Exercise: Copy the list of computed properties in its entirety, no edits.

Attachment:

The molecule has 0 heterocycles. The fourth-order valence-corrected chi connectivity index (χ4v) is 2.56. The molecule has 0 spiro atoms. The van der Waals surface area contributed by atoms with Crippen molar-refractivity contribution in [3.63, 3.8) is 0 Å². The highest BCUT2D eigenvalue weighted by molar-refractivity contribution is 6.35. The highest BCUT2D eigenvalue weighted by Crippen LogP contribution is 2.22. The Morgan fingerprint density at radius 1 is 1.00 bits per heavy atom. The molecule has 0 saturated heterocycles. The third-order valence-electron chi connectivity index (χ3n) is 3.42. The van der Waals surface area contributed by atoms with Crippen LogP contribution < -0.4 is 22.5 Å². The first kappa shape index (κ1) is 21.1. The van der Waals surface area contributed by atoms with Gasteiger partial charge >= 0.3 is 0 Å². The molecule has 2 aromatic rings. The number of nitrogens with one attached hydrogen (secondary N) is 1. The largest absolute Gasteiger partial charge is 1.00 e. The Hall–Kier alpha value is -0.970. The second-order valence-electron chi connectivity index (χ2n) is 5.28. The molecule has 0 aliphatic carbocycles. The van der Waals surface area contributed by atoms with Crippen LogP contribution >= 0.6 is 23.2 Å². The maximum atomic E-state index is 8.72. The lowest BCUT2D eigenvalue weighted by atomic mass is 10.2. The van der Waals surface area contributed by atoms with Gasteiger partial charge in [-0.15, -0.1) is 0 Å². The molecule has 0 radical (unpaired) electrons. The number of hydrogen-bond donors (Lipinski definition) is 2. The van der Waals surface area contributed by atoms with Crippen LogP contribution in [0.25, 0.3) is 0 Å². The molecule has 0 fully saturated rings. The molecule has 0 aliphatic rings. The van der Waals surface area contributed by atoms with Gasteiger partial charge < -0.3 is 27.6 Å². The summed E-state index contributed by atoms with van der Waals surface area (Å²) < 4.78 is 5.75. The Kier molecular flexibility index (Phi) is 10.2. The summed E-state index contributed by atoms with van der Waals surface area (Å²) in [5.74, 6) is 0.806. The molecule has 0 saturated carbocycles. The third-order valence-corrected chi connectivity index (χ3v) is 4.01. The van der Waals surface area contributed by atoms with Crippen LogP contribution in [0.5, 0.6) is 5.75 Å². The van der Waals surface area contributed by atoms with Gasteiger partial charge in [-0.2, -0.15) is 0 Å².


The molecule has 0 heterocycles. The fourth-order valence-corrected chi connectivity index (χ4v) is 2.56. The molecule has 0 spiro atoms. The van der Waals surface area contributed by atoms with Crippen molar-refractivity contribution in [3.63, 3.8) is 0 Å². The highest BCUT2D eigenvalue weighted by molar-refractivity contribution is 6.35. The highest BCUT2D eigenvalue weighted by Crippen LogP contribution is 2.22. The Morgan fingerprint density at radius 1 is 1.00 bits per heavy atom. The molecule has 0 saturated heterocycles. The third-order valence-electron chi connectivity index (χ3n) is 3.42. The van der Waals surface area contributed by atoms with Crippen LogP contribution < -0.4 is 22.5 Å². The first kappa shape index (κ1) is 21.1. The van der Waals surface area contributed by atoms with Gasteiger partial charge >= 0.3 is 0 Å². The molecule has 2 aromatic rings. The number of nitrogens with one attached hydrogen (secondary N) is 1. The largest absolute Gasteiger partial charge is 1.00 e. The Hall–Kier alpha value is -0.970. The second-order valence-electron chi connectivity index (χ2n) is 5.28. The molecule has 0 aliphatic carbocycles. The van der Waals surface area contributed by atoms with Crippen LogP contribution >= 0.6 is 23.2 Å². The maximum atomic E-state index is 8.72. The lowest BCUT2D eigenvalue weighted by atomic mass is 10.2. The van der Waals surface area contributed by atoms with Gasteiger partial charge in [-0.15, -0.1) is 0 Å². The molecule has 0 radical (unpaired) electrons. The number of hydrogen-bond donors (Lipinski definition) is 2. The van der Waals surface area contributed by atoms with Crippen LogP contribution in [0.25, 0.3) is 0 Å². The molecule has 0 fully saturated rings. The molecule has 0 aliphatic rings. The van der Waals surface area contributed by atoms with Gasteiger partial charge < -0.3 is 27.6 Å². The summed E-state index contributed by atoms with van der Waals surface area (Å²) < 4.78 is 5.75. The Kier molecular flexibility index (Phi) is 10.2. The summed E-state index contributed by atoms with van der Waals surface area (Å²) in [5.74, 6) is 0.806. The molecule has 0 saturated carbocycles. The third-order valence-corrected chi connectivity index (χ3v) is 4.01. The van der Waals surface area contributed by atoms with Crippen LogP contribution in [0.5, 0.6) is 5.75 Å². The van der Waals surface area contributed by atoms with Gasteiger partial charge in [-0.2, -0.15) is 0 Å².